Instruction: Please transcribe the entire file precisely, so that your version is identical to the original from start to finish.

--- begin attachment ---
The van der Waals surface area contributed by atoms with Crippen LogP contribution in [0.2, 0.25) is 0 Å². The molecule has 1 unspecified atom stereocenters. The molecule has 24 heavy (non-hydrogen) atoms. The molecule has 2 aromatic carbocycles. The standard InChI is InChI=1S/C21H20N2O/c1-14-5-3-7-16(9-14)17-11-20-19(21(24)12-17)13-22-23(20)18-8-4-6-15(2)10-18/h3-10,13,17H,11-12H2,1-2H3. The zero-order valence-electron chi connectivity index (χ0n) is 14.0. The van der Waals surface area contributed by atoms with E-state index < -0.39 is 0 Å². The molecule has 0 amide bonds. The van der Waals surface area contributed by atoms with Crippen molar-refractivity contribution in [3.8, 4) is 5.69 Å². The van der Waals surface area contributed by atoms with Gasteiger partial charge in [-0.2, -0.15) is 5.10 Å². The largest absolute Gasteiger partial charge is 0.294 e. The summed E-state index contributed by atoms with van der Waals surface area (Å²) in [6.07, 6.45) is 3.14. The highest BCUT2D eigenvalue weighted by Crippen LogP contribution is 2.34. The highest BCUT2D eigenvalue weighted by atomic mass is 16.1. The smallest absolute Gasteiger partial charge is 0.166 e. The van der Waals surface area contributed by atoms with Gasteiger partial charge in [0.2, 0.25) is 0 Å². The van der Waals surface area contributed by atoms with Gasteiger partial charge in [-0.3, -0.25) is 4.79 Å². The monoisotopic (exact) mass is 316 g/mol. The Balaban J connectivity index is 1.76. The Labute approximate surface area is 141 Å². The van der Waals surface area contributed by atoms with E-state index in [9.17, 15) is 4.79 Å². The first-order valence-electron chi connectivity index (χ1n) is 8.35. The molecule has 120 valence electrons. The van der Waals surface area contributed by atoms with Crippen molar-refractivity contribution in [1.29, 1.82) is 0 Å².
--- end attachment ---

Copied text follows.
The van der Waals surface area contributed by atoms with Crippen LogP contribution in [0.2, 0.25) is 0 Å². The molecule has 1 unspecified atom stereocenters. The molecule has 24 heavy (non-hydrogen) atoms. The molecule has 2 aromatic carbocycles. The standard InChI is InChI=1S/C21H20N2O/c1-14-5-3-7-16(9-14)17-11-20-19(21(24)12-17)13-22-23(20)18-8-4-6-15(2)10-18/h3-10,13,17H,11-12H2,1-2H3. The zero-order valence-electron chi connectivity index (χ0n) is 14.0. The van der Waals surface area contributed by atoms with E-state index < -0.39 is 0 Å². The molecule has 0 amide bonds. The van der Waals surface area contributed by atoms with Crippen molar-refractivity contribution in [3.8, 4) is 5.69 Å². The van der Waals surface area contributed by atoms with Gasteiger partial charge in [-0.2, -0.15) is 5.10 Å². The largest absolute Gasteiger partial charge is 0.294 e. The summed E-state index contributed by atoms with van der Waals surface area (Å²) in [6.07, 6.45) is 3.14. The highest BCUT2D eigenvalue weighted by Crippen LogP contribution is 2.34. The highest BCUT2D eigenvalue weighted by atomic mass is 16.1. The smallest absolute Gasteiger partial charge is 0.166 e. The van der Waals surface area contributed by atoms with Gasteiger partial charge in [0.2, 0.25) is 0 Å². The van der Waals surface area contributed by atoms with Gasteiger partial charge in [-0.3, -0.25) is 4.79 Å². The monoisotopic (exact) mass is 316 g/mol. The Balaban J connectivity index is 1.76. The Labute approximate surface area is 141 Å². The van der Waals surface area contributed by atoms with E-state index in [9.17, 15) is 4.79 Å². The first-order valence-electron chi connectivity index (χ1n) is 8.35. The molecule has 120 valence electrons. The van der Waals surface area contributed by atoms with Crippen molar-refractivity contribution in [1.29, 1.82) is 0 Å².